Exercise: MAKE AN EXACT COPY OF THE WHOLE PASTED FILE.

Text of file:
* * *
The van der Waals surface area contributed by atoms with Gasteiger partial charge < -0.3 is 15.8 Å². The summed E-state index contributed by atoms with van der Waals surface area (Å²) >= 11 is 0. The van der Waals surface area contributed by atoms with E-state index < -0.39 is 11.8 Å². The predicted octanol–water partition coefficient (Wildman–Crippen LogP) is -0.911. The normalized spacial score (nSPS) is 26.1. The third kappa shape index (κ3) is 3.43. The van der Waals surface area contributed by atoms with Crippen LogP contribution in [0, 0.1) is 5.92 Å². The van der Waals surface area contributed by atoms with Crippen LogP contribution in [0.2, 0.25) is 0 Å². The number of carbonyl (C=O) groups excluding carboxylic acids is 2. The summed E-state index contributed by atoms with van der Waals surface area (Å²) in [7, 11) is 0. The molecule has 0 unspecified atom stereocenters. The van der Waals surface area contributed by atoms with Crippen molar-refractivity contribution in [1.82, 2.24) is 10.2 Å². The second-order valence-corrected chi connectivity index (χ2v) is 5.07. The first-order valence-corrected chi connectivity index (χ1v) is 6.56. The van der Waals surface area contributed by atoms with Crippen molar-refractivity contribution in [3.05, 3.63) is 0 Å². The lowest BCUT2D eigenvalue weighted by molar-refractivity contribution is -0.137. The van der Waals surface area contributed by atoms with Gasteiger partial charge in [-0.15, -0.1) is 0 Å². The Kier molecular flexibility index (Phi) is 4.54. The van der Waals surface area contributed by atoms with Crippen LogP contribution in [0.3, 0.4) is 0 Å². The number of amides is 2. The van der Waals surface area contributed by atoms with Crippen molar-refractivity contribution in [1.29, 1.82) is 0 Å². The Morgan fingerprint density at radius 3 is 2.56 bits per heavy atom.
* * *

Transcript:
The van der Waals surface area contributed by atoms with Gasteiger partial charge < -0.3 is 15.8 Å². The summed E-state index contributed by atoms with van der Waals surface area (Å²) >= 11 is 0. The van der Waals surface area contributed by atoms with E-state index < -0.39 is 11.8 Å². The predicted octanol–water partition coefficient (Wildman–Crippen LogP) is -0.911. The normalized spacial score (nSPS) is 26.1. The third kappa shape index (κ3) is 3.43. The van der Waals surface area contributed by atoms with Crippen LogP contribution in [0, 0.1) is 5.92 Å². The van der Waals surface area contributed by atoms with Crippen LogP contribution in [0.2, 0.25) is 0 Å². The number of carbonyl (C=O) groups excluding carboxylic acids is 2. The summed E-state index contributed by atoms with van der Waals surface area (Å²) in [7, 11) is 0. The molecule has 0 unspecified atom stereocenters. The van der Waals surface area contributed by atoms with Crippen molar-refractivity contribution in [1.82, 2.24) is 10.2 Å². The second-order valence-corrected chi connectivity index (χ2v) is 5.07. The first-order valence-corrected chi connectivity index (χ1v) is 6.56. The van der Waals surface area contributed by atoms with Crippen molar-refractivity contribution in [3.05, 3.63) is 0 Å². The lowest BCUT2D eigenvalue weighted by molar-refractivity contribution is -0.137. The van der Waals surface area contributed by atoms with Gasteiger partial charge in [-0.15, -0.1) is 0 Å². The Kier molecular flexibility index (Phi) is 4.54. The van der Waals surface area contributed by atoms with Crippen LogP contribution in [0.3, 0.4) is 0 Å². The number of amides is 2. The van der Waals surface area contributed by atoms with Crippen molar-refractivity contribution in [1.29, 1.82) is 0 Å². The Morgan fingerprint density at radius 3 is 2.56 bits per heavy atom.